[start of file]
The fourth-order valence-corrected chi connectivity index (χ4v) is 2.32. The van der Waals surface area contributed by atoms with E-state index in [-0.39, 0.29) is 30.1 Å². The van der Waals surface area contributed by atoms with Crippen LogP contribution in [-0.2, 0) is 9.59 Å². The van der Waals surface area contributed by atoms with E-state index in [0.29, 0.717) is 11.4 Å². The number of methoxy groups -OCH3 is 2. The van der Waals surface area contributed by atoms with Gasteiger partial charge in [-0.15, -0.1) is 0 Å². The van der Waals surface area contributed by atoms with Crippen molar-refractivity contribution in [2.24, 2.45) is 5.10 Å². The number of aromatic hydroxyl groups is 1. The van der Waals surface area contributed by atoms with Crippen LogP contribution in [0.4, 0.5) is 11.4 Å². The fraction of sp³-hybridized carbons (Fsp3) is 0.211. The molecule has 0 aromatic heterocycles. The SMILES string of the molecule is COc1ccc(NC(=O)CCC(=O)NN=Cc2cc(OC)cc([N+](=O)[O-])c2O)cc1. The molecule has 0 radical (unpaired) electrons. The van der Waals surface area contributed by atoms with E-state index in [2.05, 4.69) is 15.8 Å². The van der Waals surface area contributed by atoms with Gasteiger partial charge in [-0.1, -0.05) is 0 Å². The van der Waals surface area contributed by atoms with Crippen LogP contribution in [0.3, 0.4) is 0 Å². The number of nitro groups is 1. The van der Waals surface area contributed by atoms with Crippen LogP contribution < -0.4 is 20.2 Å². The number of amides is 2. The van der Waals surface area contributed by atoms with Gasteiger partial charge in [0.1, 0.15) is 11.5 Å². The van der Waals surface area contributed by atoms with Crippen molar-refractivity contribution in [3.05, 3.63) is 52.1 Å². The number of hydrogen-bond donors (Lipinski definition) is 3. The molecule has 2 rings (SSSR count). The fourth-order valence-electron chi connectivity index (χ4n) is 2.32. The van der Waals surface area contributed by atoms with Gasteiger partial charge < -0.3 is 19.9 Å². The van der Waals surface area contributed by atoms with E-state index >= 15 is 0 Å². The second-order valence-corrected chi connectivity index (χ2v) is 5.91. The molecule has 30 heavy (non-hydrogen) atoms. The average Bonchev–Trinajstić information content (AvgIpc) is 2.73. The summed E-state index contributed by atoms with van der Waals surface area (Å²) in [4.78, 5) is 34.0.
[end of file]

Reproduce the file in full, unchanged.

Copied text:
The fourth-order valence-corrected chi connectivity index (χ4v) is 2.32. The van der Waals surface area contributed by atoms with E-state index in [-0.39, 0.29) is 30.1 Å². The van der Waals surface area contributed by atoms with Crippen LogP contribution in [-0.2, 0) is 9.59 Å². The van der Waals surface area contributed by atoms with E-state index in [0.29, 0.717) is 11.4 Å². The number of methoxy groups -OCH3 is 2. The van der Waals surface area contributed by atoms with Gasteiger partial charge in [-0.15, -0.1) is 0 Å². The van der Waals surface area contributed by atoms with Crippen molar-refractivity contribution in [2.24, 2.45) is 5.10 Å². The number of aromatic hydroxyl groups is 1. The van der Waals surface area contributed by atoms with Crippen LogP contribution in [0.4, 0.5) is 11.4 Å². The fraction of sp³-hybridized carbons (Fsp3) is 0.211. The molecule has 0 aromatic heterocycles. The SMILES string of the molecule is COc1ccc(NC(=O)CCC(=O)NN=Cc2cc(OC)cc([N+](=O)[O-])c2O)cc1. The molecule has 0 radical (unpaired) electrons. The van der Waals surface area contributed by atoms with E-state index in [2.05, 4.69) is 15.8 Å². The van der Waals surface area contributed by atoms with Gasteiger partial charge in [-0.1, -0.05) is 0 Å². The van der Waals surface area contributed by atoms with Crippen LogP contribution in [0.3, 0.4) is 0 Å². The number of nitro groups is 1. The van der Waals surface area contributed by atoms with Crippen LogP contribution < -0.4 is 20.2 Å². The number of amides is 2. The van der Waals surface area contributed by atoms with Gasteiger partial charge in [0.1, 0.15) is 11.5 Å². The van der Waals surface area contributed by atoms with Crippen molar-refractivity contribution in [3.05, 3.63) is 52.1 Å². The number of hydrogen-bond donors (Lipinski definition) is 3. The molecule has 2 rings (SSSR count). The fourth-order valence-electron chi connectivity index (χ4n) is 2.32. The van der Waals surface area contributed by atoms with Gasteiger partial charge < -0.3 is 19.9 Å². The van der Waals surface area contributed by atoms with E-state index >= 15 is 0 Å². The second-order valence-corrected chi connectivity index (χ2v) is 5.91. The molecule has 30 heavy (non-hydrogen) atoms. The average Bonchev–Trinajstić information content (AvgIpc) is 2.73. The summed E-state index contributed by atoms with van der Waals surface area (Å²) in [4.78, 5) is 34.0.